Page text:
Hezbo short range rocket tactics

Discussion in 'Current Affairs, News and Analysis' started by loofkar, Sep 3, 2006.

Welcome to the Army Rumour Service, ARRSE

The UK's largest and busiest UNofficial military website.

The heart of the site is the forum area, including:

  1. Thought this might be of interest:

    How the IDF blew chance to destroy short-range rockets

    By Ze'ev Schiff, Ha'aretz daily newspaper online

    A large number of the short-range rockets fired at Israel from southern Lebanon were launched from permanent positions, the Israel Air Force discovered by chance toward the end of the war. The discovery was made after an air strike burned away vegetation, revealing a dug-in Katyusha position on a permanent launch pad. Additional permanent positions were subsequently discovered.

    If the tactical intelligence of the Northern Command was unaware of the existence of hundreds of permanent short-range rocket launching positions in South Lebanon, then this is a major intelligence failure. If the Northern Command knew of them and did not pass on detailed information to the air force, then this is a serious failure in the management of the war.

    Short-range rockets were one of the biggest problems in Hezbollah's war of attrition against Israeli civilians. The size of these rockets - sometimes small enough to be carried on the back of a donkey, on a motorcycle or by one or two men - made then difficult to pinpoint.

    Hezbollah managed to fire a large number of Katyushas during the war - as many as 240 in one day toward the end of the fighting. The rockets, stored near the launch points in underground shelters or houses, were usually aimed with a direction and trajectory precalculated to hit a specific target in Israel. They were usually set up in orchards by arrangement with the grove owners, who were paid by Hezbollah.

    The two-by-three-meter positions consisted of a hydraulic launch pad in a lined pit. The pad could be raised to fire the 122-mm rockets from a launcher at its center, and then lowered and camouflaged with vegetation. The farmers received instructions by cell phone regarding the number of rockets to launch and in what direction and range. They were often provided with thermal blankets to cover the position in order to keep IAF aircraft from detecting the post-shooting heat signature.

    If the IAF had had details regarding the permanent positions of these short-range rockets, it is reasonable to assume the results of the struggle against them would have been different at the end of the fighting.
     
  2. Apart from the hydraulic pad bit, the rest seems a bit familiar to me, PIRA attack on Heathrow anyone?
     
  3. Any chance of a link mate
     
  4. 2m x 3m....Hardly something the size of Cape canaveral I would submit, and no doubt very easy to conceal, and once concealed probably very difficult to see from the air / satellite.... once concealed.
     
  5. I have a problem with this thread.

    Having done a search on the Haaretz website using the headline as the boolean, I can find no evidence of this article.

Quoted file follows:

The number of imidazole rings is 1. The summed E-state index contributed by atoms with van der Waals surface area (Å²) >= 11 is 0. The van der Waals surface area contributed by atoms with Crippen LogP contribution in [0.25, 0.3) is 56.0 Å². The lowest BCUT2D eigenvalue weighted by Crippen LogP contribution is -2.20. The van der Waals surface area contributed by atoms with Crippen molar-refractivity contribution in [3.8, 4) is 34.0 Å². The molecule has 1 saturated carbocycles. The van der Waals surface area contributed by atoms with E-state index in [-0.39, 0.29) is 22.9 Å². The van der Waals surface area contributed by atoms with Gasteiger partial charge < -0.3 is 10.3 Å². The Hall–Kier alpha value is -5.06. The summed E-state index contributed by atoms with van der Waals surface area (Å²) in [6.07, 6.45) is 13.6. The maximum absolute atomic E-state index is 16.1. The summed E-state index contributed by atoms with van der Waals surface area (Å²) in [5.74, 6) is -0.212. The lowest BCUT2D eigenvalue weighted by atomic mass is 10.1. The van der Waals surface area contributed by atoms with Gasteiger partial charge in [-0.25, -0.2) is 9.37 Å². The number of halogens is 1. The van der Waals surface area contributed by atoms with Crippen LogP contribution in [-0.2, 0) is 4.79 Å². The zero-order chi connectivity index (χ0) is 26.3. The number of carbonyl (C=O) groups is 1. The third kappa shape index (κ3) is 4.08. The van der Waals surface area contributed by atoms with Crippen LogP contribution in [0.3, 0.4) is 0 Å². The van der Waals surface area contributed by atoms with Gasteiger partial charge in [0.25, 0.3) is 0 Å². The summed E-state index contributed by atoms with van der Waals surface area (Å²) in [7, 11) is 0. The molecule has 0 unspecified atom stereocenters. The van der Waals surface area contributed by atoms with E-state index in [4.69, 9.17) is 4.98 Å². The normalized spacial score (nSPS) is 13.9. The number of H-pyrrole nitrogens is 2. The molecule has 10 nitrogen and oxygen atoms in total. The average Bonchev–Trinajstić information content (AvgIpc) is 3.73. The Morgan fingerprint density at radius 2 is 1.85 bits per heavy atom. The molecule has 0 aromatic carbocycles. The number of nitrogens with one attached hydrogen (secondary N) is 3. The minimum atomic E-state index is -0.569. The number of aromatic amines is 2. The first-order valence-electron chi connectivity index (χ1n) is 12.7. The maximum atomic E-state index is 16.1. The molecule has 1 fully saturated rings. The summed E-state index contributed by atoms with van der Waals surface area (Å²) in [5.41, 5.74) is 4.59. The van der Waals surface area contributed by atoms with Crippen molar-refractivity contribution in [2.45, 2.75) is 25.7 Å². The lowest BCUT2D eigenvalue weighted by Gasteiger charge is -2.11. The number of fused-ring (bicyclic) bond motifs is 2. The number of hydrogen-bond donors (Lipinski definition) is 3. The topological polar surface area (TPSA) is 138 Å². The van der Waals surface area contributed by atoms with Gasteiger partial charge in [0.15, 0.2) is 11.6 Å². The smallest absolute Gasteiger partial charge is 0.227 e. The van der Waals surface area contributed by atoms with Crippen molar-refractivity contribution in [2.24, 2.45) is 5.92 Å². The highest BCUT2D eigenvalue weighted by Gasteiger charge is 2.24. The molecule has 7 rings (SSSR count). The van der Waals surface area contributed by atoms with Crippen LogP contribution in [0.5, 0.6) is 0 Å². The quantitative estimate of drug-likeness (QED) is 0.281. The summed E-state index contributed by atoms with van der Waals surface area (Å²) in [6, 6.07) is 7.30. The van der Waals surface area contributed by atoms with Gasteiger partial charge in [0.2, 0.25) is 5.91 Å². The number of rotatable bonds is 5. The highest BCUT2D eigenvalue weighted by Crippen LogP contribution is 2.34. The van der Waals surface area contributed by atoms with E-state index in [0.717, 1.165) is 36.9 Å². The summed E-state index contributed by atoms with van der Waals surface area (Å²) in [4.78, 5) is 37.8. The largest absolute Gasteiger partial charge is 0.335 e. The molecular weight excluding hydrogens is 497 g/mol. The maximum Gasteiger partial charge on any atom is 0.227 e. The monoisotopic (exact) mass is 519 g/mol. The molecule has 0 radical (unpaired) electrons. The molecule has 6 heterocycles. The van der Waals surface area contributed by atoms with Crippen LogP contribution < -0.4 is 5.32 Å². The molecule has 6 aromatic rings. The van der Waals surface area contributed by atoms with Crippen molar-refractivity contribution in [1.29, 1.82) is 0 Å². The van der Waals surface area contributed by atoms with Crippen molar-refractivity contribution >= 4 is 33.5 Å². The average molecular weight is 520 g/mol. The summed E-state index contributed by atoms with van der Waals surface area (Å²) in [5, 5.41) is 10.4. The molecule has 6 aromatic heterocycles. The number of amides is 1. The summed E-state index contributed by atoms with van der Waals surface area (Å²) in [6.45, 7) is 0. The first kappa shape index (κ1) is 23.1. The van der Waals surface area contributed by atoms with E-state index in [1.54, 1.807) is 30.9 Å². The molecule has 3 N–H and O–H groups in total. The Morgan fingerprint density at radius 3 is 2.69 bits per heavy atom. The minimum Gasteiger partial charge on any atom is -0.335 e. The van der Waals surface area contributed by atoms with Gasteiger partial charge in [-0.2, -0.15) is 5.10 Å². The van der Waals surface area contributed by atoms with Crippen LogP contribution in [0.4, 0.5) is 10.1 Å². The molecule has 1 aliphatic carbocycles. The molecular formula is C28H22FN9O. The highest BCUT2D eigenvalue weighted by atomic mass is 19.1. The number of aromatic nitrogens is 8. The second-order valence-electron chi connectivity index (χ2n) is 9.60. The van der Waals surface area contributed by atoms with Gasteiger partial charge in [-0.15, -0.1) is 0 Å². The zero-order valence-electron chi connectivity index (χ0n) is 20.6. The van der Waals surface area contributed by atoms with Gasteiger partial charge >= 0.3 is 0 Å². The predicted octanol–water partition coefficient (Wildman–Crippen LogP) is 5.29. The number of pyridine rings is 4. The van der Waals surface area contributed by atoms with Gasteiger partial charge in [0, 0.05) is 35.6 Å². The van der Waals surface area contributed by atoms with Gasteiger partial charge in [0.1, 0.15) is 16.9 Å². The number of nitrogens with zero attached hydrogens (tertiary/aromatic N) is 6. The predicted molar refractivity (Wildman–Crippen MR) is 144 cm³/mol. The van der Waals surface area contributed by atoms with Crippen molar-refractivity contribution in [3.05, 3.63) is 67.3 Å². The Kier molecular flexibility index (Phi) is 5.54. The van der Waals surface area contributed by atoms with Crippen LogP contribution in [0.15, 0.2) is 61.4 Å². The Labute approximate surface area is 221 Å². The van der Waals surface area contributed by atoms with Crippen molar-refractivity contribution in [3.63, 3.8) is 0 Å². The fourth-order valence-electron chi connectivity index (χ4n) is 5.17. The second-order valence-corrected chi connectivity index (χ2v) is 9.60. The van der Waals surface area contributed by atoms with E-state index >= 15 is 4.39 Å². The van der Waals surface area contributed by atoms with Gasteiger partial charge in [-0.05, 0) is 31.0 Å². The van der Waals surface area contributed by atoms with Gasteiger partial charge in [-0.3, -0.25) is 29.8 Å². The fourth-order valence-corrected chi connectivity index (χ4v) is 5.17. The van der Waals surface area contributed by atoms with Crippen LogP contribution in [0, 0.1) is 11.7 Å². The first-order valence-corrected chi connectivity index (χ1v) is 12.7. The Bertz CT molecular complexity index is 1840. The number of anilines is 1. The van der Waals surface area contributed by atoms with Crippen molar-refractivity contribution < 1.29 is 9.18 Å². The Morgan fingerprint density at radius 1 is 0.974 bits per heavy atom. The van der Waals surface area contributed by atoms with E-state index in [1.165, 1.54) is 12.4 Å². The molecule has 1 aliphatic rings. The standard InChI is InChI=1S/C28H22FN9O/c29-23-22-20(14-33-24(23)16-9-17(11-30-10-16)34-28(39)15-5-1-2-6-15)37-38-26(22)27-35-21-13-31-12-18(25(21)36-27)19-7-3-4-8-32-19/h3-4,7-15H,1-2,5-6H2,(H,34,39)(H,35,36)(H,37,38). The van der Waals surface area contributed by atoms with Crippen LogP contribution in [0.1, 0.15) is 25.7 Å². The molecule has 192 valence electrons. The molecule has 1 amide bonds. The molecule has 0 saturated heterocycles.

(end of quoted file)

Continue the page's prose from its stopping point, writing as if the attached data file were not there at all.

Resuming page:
Therefore Loofkar, I ask You again.

    Can You provide a link please??
     
  6. Many thanks LK.

    I think that Schiff is a little harsh on the Israeli Intelligence. The Israeli commanders relied too much on airpower in the early stages of the war and so were unable to get useful intelligence until the latter stages.

    I would be interested to learn why the radar was unable to pick up 240 missles all being lobbed from the same point on the ground
     
  7. If these reports are true then how did the much-vaunted Israeli intel services not pick up on these when they were being constructed in the first place?
     
  8. The 240 missiles were along the northern border. They couldn't have all been launched from the same point because of the diverse ranges of the points of impact.
     
  9. Why didnt they deploy their Green Pine radar, supposed to be the best around?
     
  10. green pine was deployed, as were the anti-missile missiles that go with it. they are ballistic intercept, and need about 90 secs to aquire, lock and destroy. a katusha is in air about 30secs. they're working on it however. but as a post of mine recently noted, many katusha hits on car parks etc., or open ground (recently viewed by yours truly if it makes any difference) are not worth it, green pine or the son of green pine, logistically, economically.
     
  11. I thought that the military spec radar the Israelis have had the wherewithal to pick up Katyushas from just after launch (once it had risen above the ground clutter) to the point where it connected.
     
  12. thats my understanding as well
     
  13. And now, thanks to the IDF policy of massive destruction in S Lebanon they have given the population a superb opportunity to build a lot more nice solid concrete positions, and not just launch pads. I will be amazed if the next Israeli attempt to reach the Liatani does not find that every village and farmhouse has become a fortified strongpoint, lots of reinforced defences built into cellars etc. There will be a heap of rebuilding going on, no way that the analysts will be able to check what is being built.

    ..........and I love that line about it not being worth firing at Katyusha anyway, because they only hit cat-parks. Over 1000 Lebanese civilians died in Israels response to these damaged car-parks !!
     
  14. I think Hezbollah will think again long and hard before rattling the sabre at Israel... My impression is that they are feeling some back blast from the lebanese right now, and they're not too comfortable with either their military or political position.

    It is of note that Syria is keeping an extremely low profile at the moment also....